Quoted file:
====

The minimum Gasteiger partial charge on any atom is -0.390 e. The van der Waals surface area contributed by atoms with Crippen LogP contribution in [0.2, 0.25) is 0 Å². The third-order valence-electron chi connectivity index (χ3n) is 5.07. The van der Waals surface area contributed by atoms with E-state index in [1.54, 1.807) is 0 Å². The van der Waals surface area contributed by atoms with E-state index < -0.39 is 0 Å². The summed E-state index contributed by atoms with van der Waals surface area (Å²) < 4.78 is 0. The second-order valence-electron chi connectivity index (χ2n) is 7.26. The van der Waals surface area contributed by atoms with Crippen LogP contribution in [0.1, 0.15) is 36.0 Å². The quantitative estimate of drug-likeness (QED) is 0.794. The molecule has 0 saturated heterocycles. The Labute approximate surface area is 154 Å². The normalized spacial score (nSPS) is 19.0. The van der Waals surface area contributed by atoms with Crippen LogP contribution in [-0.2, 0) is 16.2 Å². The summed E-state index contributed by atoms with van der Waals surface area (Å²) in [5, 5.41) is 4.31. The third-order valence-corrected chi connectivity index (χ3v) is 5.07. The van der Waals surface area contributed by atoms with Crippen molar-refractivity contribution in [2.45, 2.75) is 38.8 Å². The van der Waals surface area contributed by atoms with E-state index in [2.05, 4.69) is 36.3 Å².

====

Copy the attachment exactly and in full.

The minimum Gasteiger partial charge on any atom is -0.390 e. The van der Waals surface area contributed by atoms with Crippen LogP contribution in [0.2, 0.25) is 0 Å². The third-order valence-electron chi connectivity index (χ3n) is 5.07. The van der Waals surface area contributed by atoms with E-state index in [1.54, 1.807) is 0 Å². The van der Waals surface area contributed by atoms with E-state index < -0.39 is 0 Å². The summed E-state index contributed by atoms with van der Waals surface area (Å²) < 4.78 is 0. The second-order valence-electron chi connectivity index (χ2n) is 7.26. The van der Waals surface area contributed by atoms with Crippen LogP contribution in [0.1, 0.15) is 36.0 Å². The quantitative estimate of drug-likeness (QED) is 0.794. The molecule has 0 saturated heterocycles. The Labute approximate surface area is 154 Å². The normalized spacial score (nSPS) is 19.0. The van der Waals surface area contributed by atoms with Crippen LogP contribution in [-0.2, 0) is 16.2 Å². The summed E-state index contributed by atoms with van der Waals surface area (Å²) in [5, 5.41) is 4.31. The third-order valence-corrected chi connectivity index (χ3v) is 5.07. The van der Waals surface area contributed by atoms with Crippen molar-refractivity contribution in [2.45, 2.75) is 38.8 Å². The van der Waals surface area contributed by atoms with E-state index in [2.05, 4.69) is 36.3 Å².